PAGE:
img src="https://static.seekingalpha.com/uploads/2018/5/22/1795411-1527030499535317.png" alt="Holders by Dividend" width="640" height="410" data-width="640" data-height="410" data-og-image-twitter_small_card="true" data-og-image-twitter_large_card="true" data-og-image-twitter_image_post="true" data-og-image-msn="true" data-og-image-facebook="true" data-og-image-google_news="true" data-og-image-google_plus="true" data-og-image-linkdin="true"">Holders by Dividend>

Source: Wellspring

Dividend yield significantly increases the tendency of investors to over-hold individual stocks. This effect is strongest for the consumer goods, healthcare, industrial goods, and services sectors (all statistically significant). Investors have only a weak preference for dividends in the financial, technology, and utilities sectors. The mild preference for high dividend utilities stocks is surprising given their reputation as dividend plays.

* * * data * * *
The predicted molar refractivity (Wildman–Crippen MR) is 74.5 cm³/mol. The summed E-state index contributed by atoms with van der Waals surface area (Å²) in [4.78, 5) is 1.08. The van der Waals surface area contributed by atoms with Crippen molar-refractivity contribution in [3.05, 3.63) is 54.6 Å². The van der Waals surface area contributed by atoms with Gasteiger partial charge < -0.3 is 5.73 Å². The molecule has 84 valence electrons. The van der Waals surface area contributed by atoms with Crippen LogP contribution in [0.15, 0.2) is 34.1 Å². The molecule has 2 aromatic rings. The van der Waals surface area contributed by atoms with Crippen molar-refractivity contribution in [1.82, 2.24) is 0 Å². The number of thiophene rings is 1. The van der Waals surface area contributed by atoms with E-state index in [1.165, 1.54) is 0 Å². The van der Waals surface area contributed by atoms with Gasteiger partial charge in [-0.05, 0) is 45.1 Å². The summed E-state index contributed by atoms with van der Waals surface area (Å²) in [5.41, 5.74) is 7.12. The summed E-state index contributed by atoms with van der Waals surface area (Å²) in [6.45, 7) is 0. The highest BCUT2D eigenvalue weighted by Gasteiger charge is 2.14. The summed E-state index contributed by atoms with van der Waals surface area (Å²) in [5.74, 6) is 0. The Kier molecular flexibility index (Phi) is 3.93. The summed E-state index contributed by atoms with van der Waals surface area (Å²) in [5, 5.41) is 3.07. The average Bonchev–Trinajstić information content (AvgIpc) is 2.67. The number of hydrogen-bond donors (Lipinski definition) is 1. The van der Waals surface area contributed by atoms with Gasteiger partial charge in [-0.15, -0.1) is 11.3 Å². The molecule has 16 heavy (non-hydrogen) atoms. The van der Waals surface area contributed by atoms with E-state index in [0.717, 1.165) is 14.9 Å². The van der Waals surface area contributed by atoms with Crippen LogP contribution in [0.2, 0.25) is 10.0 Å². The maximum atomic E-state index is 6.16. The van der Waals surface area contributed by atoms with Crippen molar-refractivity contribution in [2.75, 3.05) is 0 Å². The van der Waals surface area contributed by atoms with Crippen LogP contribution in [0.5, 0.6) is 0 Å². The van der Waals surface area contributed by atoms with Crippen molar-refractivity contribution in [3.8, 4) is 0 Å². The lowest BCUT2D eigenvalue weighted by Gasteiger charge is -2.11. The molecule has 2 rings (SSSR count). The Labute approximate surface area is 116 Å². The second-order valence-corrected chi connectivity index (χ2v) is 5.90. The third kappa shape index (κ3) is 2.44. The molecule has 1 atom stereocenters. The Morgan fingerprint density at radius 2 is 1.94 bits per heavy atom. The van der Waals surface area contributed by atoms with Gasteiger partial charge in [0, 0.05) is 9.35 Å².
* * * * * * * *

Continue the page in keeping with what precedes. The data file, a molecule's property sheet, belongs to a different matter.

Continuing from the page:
Millennial investors are especially under-holding no and low dividend healthcare stocks such as hospital operators Universal Health Services (UHS) and HCA (HCA), as well as diagnostics companies Laboratory Corp (LH) and Quest Diagnostics (DGX). The notable exception is biotechnology company Celgene (CELG), which millennial investors appear to be buying after its recent sharp declines and associated financial news flow.

Investors Don't Use ROE in Decision-Making:

img src="https://static.seekingalpha.com/uploads/2018/5/22/1795411-15270308581638792.png" alt="Holders by ROE" width="640" height="410" data-width="640" data-height="410" data-og-image-twitter_small_card="true" data-og-image-twitter_large_card="true" data-og-image-twitter_image_post="true" data-og-image-msn="true" data-og-image-facebook="true" data-og-image-google_news="true" data-og-image-google_plus="true" data-og-image-linkdin="true"">Holders by ROE>